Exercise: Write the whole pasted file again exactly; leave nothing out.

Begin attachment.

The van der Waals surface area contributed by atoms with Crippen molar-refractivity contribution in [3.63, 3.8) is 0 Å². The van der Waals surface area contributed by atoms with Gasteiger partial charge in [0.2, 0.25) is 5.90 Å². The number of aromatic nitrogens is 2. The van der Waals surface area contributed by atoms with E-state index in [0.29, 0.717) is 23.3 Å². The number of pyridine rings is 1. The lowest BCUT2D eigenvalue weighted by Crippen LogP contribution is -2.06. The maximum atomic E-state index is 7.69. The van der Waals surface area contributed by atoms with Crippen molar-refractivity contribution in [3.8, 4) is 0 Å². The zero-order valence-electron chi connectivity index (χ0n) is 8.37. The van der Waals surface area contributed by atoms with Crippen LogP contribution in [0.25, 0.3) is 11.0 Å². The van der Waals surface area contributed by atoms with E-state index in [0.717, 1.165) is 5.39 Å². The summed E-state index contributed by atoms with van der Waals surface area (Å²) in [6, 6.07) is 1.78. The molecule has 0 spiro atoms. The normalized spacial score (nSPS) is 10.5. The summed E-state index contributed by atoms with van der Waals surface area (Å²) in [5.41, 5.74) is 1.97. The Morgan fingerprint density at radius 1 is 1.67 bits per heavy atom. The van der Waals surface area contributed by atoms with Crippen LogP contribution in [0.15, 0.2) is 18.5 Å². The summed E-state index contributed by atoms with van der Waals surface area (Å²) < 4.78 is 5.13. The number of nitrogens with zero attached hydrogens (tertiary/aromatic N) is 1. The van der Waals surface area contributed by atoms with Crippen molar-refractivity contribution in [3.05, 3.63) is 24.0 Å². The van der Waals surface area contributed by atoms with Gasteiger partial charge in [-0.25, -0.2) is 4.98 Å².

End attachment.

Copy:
The van der Waals surface area contributed by atoms with Crippen molar-refractivity contribution in [3.63, 3.8) is 0 Å². The van der Waals surface area contributed by atoms with Gasteiger partial charge in [0.2, 0.25) is 5.90 Å². The number of aromatic nitrogens is 2. The van der Waals surface area contributed by atoms with E-state index in [0.29, 0.717) is 23.3 Å². The number of pyridine rings is 1. The lowest BCUT2D eigenvalue weighted by Crippen LogP contribution is -2.06. The maximum atomic E-state index is 7.69. The van der Waals surface area contributed by atoms with Crippen molar-refractivity contribution in [3.8, 4) is 0 Å². The zero-order valence-electron chi connectivity index (χ0n) is 8.37. The van der Waals surface area contributed by atoms with Crippen LogP contribution in [0.25, 0.3) is 11.0 Å². The van der Waals surface area contributed by atoms with E-state index in [0.717, 1.165) is 5.39 Å². The summed E-state index contributed by atoms with van der Waals surface area (Å²) in [6, 6.07) is 1.78. The molecule has 0 spiro atoms. The normalized spacial score (nSPS) is 10.5. The summed E-state index contributed by atoms with van der Waals surface area (Å²) in [5.41, 5.74) is 1.97. The Morgan fingerprint density at radius 1 is 1.67 bits per heavy atom. The van der Waals surface area contributed by atoms with Crippen LogP contribution in [0.15, 0.2) is 18.5 Å². The summed E-state index contributed by atoms with van der Waals surface area (Å²) < 4.78 is 5.13. The number of nitrogens with zero attached hydrogens (tertiary/aromatic N) is 1. The van der Waals surface area contributed by atoms with Crippen molar-refractivity contribution in [3.05, 3.63) is 24.0 Å². The van der Waals surface area contributed by atoms with Gasteiger partial charge in [-0.25, -0.2) is 4.98 Å².